Exiled Kingdoms Review

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Eschalon: Book II

Release Date:2018-02-23
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Exiled Kingdoms is an action role-playing game created almost entirely by David Ballestrino.  It was released for mobile devices in August of 2017, and it was then ported over to the PC in February of this year.  This review is for the PC version of the game.

As Exiled Kingdoms opens up, you receive a letter informing you about a significant inheritance that is coming your way, all due to a relative that you didn't even know you had.  But of course, on your way to collect your rewards, you're set upon by bandits and goblins, and slowly but surely you get embroiled in all sorts of mysteries and quests -- which eventually leads to you learning that your family is more important that you thought, and that you're going to need to save the world.  All in a day's work.

Character Development

The first thing you do in Exiled Kingdoms is create your character.  This involves some cosmetic things like choosing a name, gender, and portrait, and then moves on to the important stuff like choosing a class, spending some attribute points, and selecting your first skill.

Exiled Kingdoms includes four classes: Cleric, Mage, Rogue, and Warrior.  These classes do about what you'd expect.  Clerics wield bludgeoning weapons and cast healing and buffing spells.  Mages wear the lightest armor and cast a variety of elemental spells.  Rogues get medium armor and typically wield "light weapons" (like daggers) or bows.  Warriors wear the heaviest armor and focus on two-handed weapons or one-handed weapons with a shield.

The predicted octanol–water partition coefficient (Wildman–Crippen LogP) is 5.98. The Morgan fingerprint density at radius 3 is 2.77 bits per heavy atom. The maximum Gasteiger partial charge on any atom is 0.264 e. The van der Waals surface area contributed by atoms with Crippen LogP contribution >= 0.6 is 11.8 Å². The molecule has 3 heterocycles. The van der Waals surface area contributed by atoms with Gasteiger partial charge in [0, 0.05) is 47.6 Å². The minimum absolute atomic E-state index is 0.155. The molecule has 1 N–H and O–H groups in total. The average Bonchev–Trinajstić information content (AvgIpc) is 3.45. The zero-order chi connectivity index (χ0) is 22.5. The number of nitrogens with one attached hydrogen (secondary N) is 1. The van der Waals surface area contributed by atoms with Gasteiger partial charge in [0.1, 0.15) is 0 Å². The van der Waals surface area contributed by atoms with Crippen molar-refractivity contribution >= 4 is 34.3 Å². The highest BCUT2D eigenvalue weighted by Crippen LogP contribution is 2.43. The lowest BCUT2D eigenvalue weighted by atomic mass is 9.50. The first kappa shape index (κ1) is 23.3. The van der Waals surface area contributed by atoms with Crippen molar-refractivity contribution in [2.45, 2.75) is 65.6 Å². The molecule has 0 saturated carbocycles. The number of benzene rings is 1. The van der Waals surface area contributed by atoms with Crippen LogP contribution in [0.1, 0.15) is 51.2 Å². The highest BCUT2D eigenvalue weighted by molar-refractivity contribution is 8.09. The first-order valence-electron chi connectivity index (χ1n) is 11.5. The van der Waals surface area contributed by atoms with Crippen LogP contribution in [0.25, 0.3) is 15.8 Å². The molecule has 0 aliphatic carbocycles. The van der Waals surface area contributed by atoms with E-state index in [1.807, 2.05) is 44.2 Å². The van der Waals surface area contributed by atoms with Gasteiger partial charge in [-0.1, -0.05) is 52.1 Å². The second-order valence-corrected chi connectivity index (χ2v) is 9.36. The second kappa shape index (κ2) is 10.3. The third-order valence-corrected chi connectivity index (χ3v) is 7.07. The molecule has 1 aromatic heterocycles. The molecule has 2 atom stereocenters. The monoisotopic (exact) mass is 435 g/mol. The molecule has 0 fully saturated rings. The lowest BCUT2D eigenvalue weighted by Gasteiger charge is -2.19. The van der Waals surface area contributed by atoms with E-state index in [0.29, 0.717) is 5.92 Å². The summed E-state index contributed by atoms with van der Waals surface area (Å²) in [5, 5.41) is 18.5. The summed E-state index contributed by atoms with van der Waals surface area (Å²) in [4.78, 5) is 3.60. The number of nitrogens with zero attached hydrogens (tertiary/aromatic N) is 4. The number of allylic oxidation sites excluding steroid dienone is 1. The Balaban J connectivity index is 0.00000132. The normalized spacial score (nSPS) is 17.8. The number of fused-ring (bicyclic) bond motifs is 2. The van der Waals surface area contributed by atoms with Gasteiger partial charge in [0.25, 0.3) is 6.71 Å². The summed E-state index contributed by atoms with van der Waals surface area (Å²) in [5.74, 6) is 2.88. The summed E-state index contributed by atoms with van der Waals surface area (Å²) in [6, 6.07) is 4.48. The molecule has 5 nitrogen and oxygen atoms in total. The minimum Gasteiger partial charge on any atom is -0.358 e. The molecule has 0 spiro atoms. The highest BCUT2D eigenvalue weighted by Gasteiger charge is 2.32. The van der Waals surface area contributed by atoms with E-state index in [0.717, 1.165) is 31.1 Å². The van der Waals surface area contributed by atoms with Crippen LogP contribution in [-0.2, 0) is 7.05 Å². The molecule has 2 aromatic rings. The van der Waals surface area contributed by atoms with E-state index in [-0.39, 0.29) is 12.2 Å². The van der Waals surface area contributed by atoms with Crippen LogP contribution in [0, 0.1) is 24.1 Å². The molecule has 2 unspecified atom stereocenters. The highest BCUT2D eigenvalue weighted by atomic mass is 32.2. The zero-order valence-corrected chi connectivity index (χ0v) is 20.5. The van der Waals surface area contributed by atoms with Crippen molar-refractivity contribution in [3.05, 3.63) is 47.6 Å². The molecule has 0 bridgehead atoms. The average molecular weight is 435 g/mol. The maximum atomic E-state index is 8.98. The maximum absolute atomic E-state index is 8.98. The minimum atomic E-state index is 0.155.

There are also six attributes: Agility, Awareness, Endurance, Intellect, Personality, and Strength.  All of the attributes are useful for all of the classes, but of course some are more important than others.  For example, Strength is the best attribute for Warriors since it increases their melee damage, but Intellect helps with XP gain, and Awareness helps with spotting traps, and so they're useful as well.  Plus, rank N of an attribute costs N attribute points to purchase, and so eventually you're better off spreading the wealth around a little instead of just focusing on one attribute.

For skills and spells, each character gets six class skills plus three general skills.  The class skills are specific for your class.  For example, Warriors get skills for two-handed weapons, shield expertise, performing a whirlwind attack, while Mages get the spells Fireball, Lightning Bolt, and Mage Armor.  The general skills are the same for each character: Dungeoneering (which makes it easier for you detect things), Gossip (which improves your chances of learning about rumors while at inns), and Recovery (which allows you to rest more often to recover health and mana).

While adventuring, characters can also purchase up to eight advanced skills from the game's four factions.  These factions are aligned with the game's four classes.  Characters can only join one faction, and while they aren't required to join the faction aligned with their class, it wouldn't make any sense not to.  However, as long as you make a faction happy (by completing quests for them), they'll still offer you some skills, and so, for example, all characters can learn resistance skills from the mage faction -- provided they deem the skill worthy of one of their eight advanced skill slots.